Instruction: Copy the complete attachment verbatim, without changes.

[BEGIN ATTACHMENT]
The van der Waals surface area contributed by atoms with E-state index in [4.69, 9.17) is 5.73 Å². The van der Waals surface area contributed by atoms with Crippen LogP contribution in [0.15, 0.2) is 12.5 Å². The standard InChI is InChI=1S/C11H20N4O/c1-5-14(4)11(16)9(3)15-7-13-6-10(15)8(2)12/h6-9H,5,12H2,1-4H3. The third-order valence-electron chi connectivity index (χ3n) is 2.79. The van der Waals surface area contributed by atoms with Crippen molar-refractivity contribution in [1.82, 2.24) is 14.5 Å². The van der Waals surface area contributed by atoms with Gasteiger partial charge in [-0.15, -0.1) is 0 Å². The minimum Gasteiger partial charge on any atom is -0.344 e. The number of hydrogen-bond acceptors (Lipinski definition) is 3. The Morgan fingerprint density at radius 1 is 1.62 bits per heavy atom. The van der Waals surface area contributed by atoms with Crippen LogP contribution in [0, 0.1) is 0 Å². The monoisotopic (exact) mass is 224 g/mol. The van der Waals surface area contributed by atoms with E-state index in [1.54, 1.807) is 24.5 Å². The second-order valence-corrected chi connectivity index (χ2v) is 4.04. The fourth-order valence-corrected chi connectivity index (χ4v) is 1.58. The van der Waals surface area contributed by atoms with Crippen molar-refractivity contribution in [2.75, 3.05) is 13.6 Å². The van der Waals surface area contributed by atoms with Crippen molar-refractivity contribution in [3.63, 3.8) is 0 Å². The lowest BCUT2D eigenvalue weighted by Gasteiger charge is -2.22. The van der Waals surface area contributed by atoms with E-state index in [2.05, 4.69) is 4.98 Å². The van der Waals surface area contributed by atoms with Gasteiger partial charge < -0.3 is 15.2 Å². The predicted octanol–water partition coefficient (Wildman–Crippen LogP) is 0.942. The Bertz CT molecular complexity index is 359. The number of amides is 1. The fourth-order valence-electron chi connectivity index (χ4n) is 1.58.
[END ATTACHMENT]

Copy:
The van der Waals surface area contributed by atoms with E-state index in [4.69, 9.17) is 5.73 Å². The van der Waals surface area contributed by atoms with Crippen LogP contribution in [0.15, 0.2) is 12.5 Å². The standard InChI is InChI=1S/C11H20N4O/c1-5-14(4)11(16)9(3)15-7-13-6-10(15)8(2)12/h6-9H,5,12H2,1-4H3. The third-order valence-electron chi connectivity index (χ3n) is 2.79. The van der Waals surface area contributed by atoms with Crippen molar-refractivity contribution in [1.82, 2.24) is 14.5 Å². The van der Waals surface area contributed by atoms with Gasteiger partial charge in [-0.15, -0.1) is 0 Å². The minimum Gasteiger partial charge on any atom is -0.344 e. The number of hydrogen-bond acceptors (Lipinski definition) is 3. The Morgan fingerprint density at radius 1 is 1.62 bits per heavy atom. The van der Waals surface area contributed by atoms with Crippen LogP contribution in [0, 0.1) is 0 Å². The monoisotopic (exact) mass is 224 g/mol. The van der Waals surface area contributed by atoms with E-state index in [1.54, 1.807) is 24.5 Å². The second-order valence-corrected chi connectivity index (χ2v) is 4.04. The fourth-order valence-corrected chi connectivity index (χ4v) is 1.58. The van der Waals surface area contributed by atoms with Crippen molar-refractivity contribution in [2.75, 3.05) is 13.6 Å². The van der Waals surface area contributed by atoms with Crippen molar-refractivity contribution in [3.63, 3.8) is 0 Å². The lowest BCUT2D eigenvalue weighted by Gasteiger charge is -2.22. The van der Waals surface area contributed by atoms with E-state index in [2.05, 4.69) is 4.98 Å². The van der Waals surface area contributed by atoms with Gasteiger partial charge < -0.3 is 15.2 Å². The predicted octanol–water partition coefficient (Wildman–Crippen LogP) is 0.942. The Bertz CT molecular complexity index is 359. The number of amides is 1. The fourth-order valence-electron chi connectivity index (χ4n) is 1.58.